Ready and willing: Pandemic doesn’t stop local church from helping people with taxes

By Denise Morgan

PELZER—People come to church for many reasons. Many value the simple act of praise and worship amongst friends and believers. Some come in times of sorrow for support and fellowship. Some come in happier times to share and multiply their joy at a wedding or baptism.

At Augusta Road United Methodist Church, some come to pay their federal and state taxes and/or get their refunds. Since February 2017, a corps of volunteers at Augusta Road UMC has been assisting residents to complete their returns and file them online.

Longtime church member Ron Young serves as the local coordinator of the AARP Tax Aide service at the church. He is part of a team that starts in the fall to recruit and train volunteers and to distribute equipment amongst the five sites in Pelzer’s district, District 18. This year the other sites were Zoar UMC in Greer, two senior centers and the Sears Center

Then, in March, COVID-19 hit. Service halted abruptly, and there were about 500 people who had signed up for assistance but had not yet been seen or filed their returns. State and national representatives of AARP set to work monitoring possible ways to resume service amidst the shifting facts and discoveries regarding this new disease and its transmission. Local representatives contacted volunteers to see who could return to finish out the season.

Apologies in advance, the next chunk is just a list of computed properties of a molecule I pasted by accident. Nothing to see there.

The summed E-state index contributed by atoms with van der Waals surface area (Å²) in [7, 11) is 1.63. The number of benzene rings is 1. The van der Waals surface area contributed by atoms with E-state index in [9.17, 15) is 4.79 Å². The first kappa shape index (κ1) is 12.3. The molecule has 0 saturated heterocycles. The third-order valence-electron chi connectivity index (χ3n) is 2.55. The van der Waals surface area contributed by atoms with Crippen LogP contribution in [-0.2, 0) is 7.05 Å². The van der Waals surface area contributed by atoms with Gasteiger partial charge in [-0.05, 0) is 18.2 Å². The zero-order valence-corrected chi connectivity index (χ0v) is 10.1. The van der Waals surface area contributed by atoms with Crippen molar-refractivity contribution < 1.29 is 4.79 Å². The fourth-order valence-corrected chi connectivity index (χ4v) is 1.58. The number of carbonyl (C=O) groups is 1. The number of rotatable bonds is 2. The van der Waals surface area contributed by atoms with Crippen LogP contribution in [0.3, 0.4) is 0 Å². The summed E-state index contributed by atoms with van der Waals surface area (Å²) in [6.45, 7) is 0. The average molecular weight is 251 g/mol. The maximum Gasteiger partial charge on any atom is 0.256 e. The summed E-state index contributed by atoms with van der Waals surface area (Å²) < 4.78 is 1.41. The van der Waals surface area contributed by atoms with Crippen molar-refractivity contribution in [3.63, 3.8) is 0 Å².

There was a plan, there were willing hands – and now came the hard part. Several volunteers contacted those who had appointments but hadn’t been served. Some had already paid the typical $200-300 fee for a private tax preparer, but some were willing to make the trip to Augusta Road UMC for AARP service, which is free to all whose returns are within their scope of training.

As it turned out, the Augusta Road UMC site reopened on June 15 and was the only one approved to reopen in South Carolina. Some people traveled about an hour each way to get there. The procedures were not typical—during the pandemic, the counselors stayed inside with the air conditioning and the taxpayers stayed outside with their cellphones. Counselors gathered facts as necessary with phone calls. Hardworking client facilitators, wearing masks and gloves, ran documents between clients and counselors. In the period between June 15 and July 1, the site prepared some 150 returns. In comparison, during the first part of the season (February to the closing in mid-March) ARUMC completed 158 returns, with help from counselors and facilitators from the other sites.

In a normal tax season, Augusta Road UMC sees 200-plus taxpayers as part of a network of five sites ending in mid-April. There was nothing typical this year except the professionalism of the volunteers. The counselors are Internal Revenue Service-certified volunteers trained by AARP. Each taxpayer has a unique story, and the counselors are diligent about providing accurate returns and useful information.

In a typical year, the taxpayers come to Augusta Road UMC and wait in the narthex for their turn. Many wander to admire the sanctuary with its stained-glass windows; last year they commiserated over the vandalism to some of those windows. New residents, newly widowed returnees and recent college graduates with their first jobs are among those who seek help.

You might say this is a ministry in which the church is helping South Carolina residents “render therefore unto Caesar the things which be Caesar’s” (Luke 20:25) while visiting in a church that serves God.

Give it some thought; you might want to “go thou and do likewise” (Luke 10:37).

Young also serves as the church’s delegate to Annual Conference. He can be reached at [email protected].

Morgan is a member of Augusta Road UMC, Pelzer.

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